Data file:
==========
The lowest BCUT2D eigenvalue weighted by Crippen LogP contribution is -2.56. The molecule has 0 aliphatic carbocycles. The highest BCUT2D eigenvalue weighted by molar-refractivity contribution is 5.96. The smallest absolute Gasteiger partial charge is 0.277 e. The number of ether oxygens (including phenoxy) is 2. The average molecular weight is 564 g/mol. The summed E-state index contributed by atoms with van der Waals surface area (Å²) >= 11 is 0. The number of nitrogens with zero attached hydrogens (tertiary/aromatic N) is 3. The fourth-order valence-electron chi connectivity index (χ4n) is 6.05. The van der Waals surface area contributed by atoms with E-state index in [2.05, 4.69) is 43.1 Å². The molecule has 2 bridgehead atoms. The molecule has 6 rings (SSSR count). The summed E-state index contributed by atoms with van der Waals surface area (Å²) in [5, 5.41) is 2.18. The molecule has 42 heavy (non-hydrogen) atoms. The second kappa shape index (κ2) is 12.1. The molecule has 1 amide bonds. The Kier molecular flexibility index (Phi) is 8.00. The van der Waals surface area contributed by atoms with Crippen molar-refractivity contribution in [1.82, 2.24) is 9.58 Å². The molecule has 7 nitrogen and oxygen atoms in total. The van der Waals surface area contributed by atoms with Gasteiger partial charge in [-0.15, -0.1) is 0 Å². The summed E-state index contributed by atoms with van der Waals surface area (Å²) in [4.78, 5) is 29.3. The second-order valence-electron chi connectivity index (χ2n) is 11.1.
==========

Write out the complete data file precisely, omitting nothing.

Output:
The lowest BCUT2D eigenvalue weighted by Crippen LogP contribution is -2.56. The molecule has 0 aliphatic carbocycles. The highest BCUT2D eigenvalue weighted by molar-refractivity contribution is 5.96. The smallest absolute Gasteiger partial charge is 0.277 e. The number of ether oxygens (including phenoxy) is 2. The average molecular weight is 564 g/mol. The summed E-state index contributed by atoms with van der Waals surface area (Å²) >= 11 is 0. The number of nitrogens with zero attached hydrogens (tertiary/aromatic N) is 3. The fourth-order valence-electron chi connectivity index (χ4n) is 6.05. The van der Waals surface area contributed by atoms with E-state index in [2.05, 4.69) is 43.1 Å². The molecule has 2 bridgehead atoms. The molecule has 6 rings (SSSR count). The summed E-state index contributed by atoms with van der Waals surface area (Å²) in [5, 5.41) is 2.18. The molecule has 42 heavy (non-hydrogen) atoms. The second kappa shape index (κ2) is 12.1. The molecule has 1 amide bonds. The Kier molecular flexibility index (Phi) is 8.00. The van der Waals surface area contributed by atoms with Crippen molar-refractivity contribution in [1.82, 2.24) is 9.58 Å². The molecule has 7 nitrogen and oxygen atoms in total. The van der Waals surface area contributed by atoms with Gasteiger partial charge in [-0.15, -0.1) is 0 Å². The summed E-state index contributed by atoms with van der Waals surface area (Å²) in [4.78, 5) is 29.3. The second-order valence-electron chi connectivity index (χ2n) is 11.1.